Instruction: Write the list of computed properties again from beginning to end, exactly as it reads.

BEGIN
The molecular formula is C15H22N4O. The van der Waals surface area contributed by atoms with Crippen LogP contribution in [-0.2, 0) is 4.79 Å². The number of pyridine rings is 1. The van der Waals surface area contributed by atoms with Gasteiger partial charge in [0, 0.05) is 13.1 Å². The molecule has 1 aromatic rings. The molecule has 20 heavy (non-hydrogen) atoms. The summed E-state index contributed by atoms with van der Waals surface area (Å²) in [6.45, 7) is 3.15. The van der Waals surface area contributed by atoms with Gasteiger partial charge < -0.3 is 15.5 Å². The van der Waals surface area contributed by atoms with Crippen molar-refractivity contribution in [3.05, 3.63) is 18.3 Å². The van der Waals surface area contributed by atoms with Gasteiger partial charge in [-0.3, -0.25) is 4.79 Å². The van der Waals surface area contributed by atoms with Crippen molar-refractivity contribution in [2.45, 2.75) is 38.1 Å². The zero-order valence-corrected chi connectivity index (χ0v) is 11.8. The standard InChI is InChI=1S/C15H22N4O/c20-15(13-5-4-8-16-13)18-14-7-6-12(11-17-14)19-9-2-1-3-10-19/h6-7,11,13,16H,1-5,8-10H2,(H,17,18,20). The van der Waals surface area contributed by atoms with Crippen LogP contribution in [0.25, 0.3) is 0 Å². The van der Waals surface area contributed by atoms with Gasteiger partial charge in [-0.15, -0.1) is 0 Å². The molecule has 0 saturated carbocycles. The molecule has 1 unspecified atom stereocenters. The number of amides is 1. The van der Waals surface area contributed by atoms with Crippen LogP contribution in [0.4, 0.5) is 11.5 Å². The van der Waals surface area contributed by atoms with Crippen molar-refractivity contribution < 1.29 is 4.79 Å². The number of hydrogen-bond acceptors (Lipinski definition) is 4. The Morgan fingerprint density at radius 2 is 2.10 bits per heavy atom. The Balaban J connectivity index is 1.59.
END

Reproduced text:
The molecular formula is C15H22N4O. The van der Waals surface area contributed by atoms with Crippen LogP contribution in [-0.2, 0) is 4.79 Å². The number of pyridine rings is 1. The van der Waals surface area contributed by atoms with Gasteiger partial charge in [0, 0.05) is 13.1 Å². The molecule has 1 aromatic rings. The molecule has 20 heavy (non-hydrogen) atoms. The summed E-state index contributed by atoms with van der Waals surface area (Å²) in [6.45, 7) is 3.15. The van der Waals surface area contributed by atoms with Gasteiger partial charge < -0.3 is 15.5 Å². The van der Waals surface area contributed by atoms with Crippen molar-refractivity contribution in [3.05, 3.63) is 18.3 Å². The van der Waals surface area contributed by atoms with Gasteiger partial charge in [-0.3, -0.25) is 4.79 Å². The van der Waals surface area contributed by atoms with Crippen molar-refractivity contribution in [2.45, 2.75) is 38.1 Å². The zero-order valence-corrected chi connectivity index (χ0v) is 11.8. The standard InChI is InChI=1S/C15H22N4O/c20-15(13-5-4-8-16-13)18-14-7-6-12(11-17-14)19-9-2-1-3-10-19/h6-7,11,13,16H,1-5,8-10H2,(H,17,18,20). The van der Waals surface area contributed by atoms with Crippen LogP contribution in [0.25, 0.3) is 0 Å². The van der Waals surface area contributed by atoms with Gasteiger partial charge in [-0.15, -0.1) is 0 Å². The molecule has 0 saturated carbocycles. The molecule has 1 unspecified atom stereocenters. The number of amides is 1. The van der Waals surface area contributed by atoms with Crippen LogP contribution in [0.4, 0.5) is 11.5 Å². The van der Waals surface area contributed by atoms with Crippen molar-refractivity contribution < 1.29 is 4.79 Å². The number of hydrogen-bond acceptors (Lipinski definition) is 4. The Morgan fingerprint density at radius 2 is 2.10 bits per heavy atom. The Balaban J connectivity index is 1.59.